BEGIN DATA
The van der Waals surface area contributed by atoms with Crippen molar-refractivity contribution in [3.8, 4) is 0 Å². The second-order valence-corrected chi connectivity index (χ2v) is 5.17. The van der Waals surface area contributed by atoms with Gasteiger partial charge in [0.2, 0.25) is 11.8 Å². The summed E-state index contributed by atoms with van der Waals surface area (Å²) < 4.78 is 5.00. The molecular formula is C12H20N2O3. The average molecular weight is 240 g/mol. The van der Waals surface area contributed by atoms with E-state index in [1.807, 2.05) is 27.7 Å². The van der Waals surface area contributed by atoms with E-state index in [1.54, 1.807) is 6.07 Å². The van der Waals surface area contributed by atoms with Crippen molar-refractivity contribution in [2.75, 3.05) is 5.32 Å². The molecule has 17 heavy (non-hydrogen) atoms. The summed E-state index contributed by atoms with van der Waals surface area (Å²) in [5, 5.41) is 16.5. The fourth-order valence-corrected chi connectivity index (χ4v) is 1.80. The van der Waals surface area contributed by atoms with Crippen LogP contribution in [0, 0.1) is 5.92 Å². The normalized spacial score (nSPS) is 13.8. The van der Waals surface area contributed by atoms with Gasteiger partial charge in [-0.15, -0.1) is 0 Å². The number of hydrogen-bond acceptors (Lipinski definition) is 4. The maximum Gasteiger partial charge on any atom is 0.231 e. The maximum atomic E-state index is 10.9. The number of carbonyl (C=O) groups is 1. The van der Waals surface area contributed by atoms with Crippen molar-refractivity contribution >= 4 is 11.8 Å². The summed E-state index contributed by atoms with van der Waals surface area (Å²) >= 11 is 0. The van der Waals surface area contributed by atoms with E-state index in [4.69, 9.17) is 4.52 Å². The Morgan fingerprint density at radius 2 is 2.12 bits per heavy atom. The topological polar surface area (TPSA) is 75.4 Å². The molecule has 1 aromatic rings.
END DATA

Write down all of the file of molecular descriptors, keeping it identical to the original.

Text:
The van der Waals surface area contributed by atoms with Crippen molar-refractivity contribution in [3.8, 4) is 0 Å². The second-order valence-corrected chi connectivity index (χ2v) is 5.17. The van der Waals surface area contributed by atoms with Gasteiger partial charge in [0.2, 0.25) is 11.8 Å². The summed E-state index contributed by atoms with van der Waals surface area (Å²) < 4.78 is 5.00. The molecular formula is C12H20N2O3. The average molecular weight is 240 g/mol. The van der Waals surface area contributed by atoms with E-state index in [1.807, 2.05) is 27.7 Å². The van der Waals surface area contributed by atoms with E-state index in [1.54, 1.807) is 6.07 Å². The van der Waals surface area contributed by atoms with Crippen molar-refractivity contribution in [2.75, 3.05) is 5.32 Å². The molecule has 17 heavy (non-hydrogen) atoms. The summed E-state index contributed by atoms with van der Waals surface area (Å²) in [5, 5.41) is 16.5. The fourth-order valence-corrected chi connectivity index (χ4v) is 1.80. The van der Waals surface area contributed by atoms with Crippen LogP contribution in [0, 0.1) is 5.92 Å². The normalized spacial score (nSPS) is 13.8. The van der Waals surface area contributed by atoms with Gasteiger partial charge in [-0.15, -0.1) is 0 Å². The number of hydrogen-bond acceptors (Lipinski definition) is 4. The maximum Gasteiger partial charge on any atom is 0.231 e. The maximum atomic E-state index is 10.9. The number of carbonyl (C=O) groups is 1. The van der Waals surface area contributed by atoms with Crippen molar-refractivity contribution >= 4 is 11.8 Å². The summed E-state index contributed by atoms with van der Waals surface area (Å²) >= 11 is 0. The van der Waals surface area contributed by atoms with E-state index in [4.69, 9.17) is 4.52 Å². The Morgan fingerprint density at radius 2 is 2.12 bits per heavy atom. The topological polar surface area (TPSA) is 75.4 Å². The molecule has 1 aromatic rings.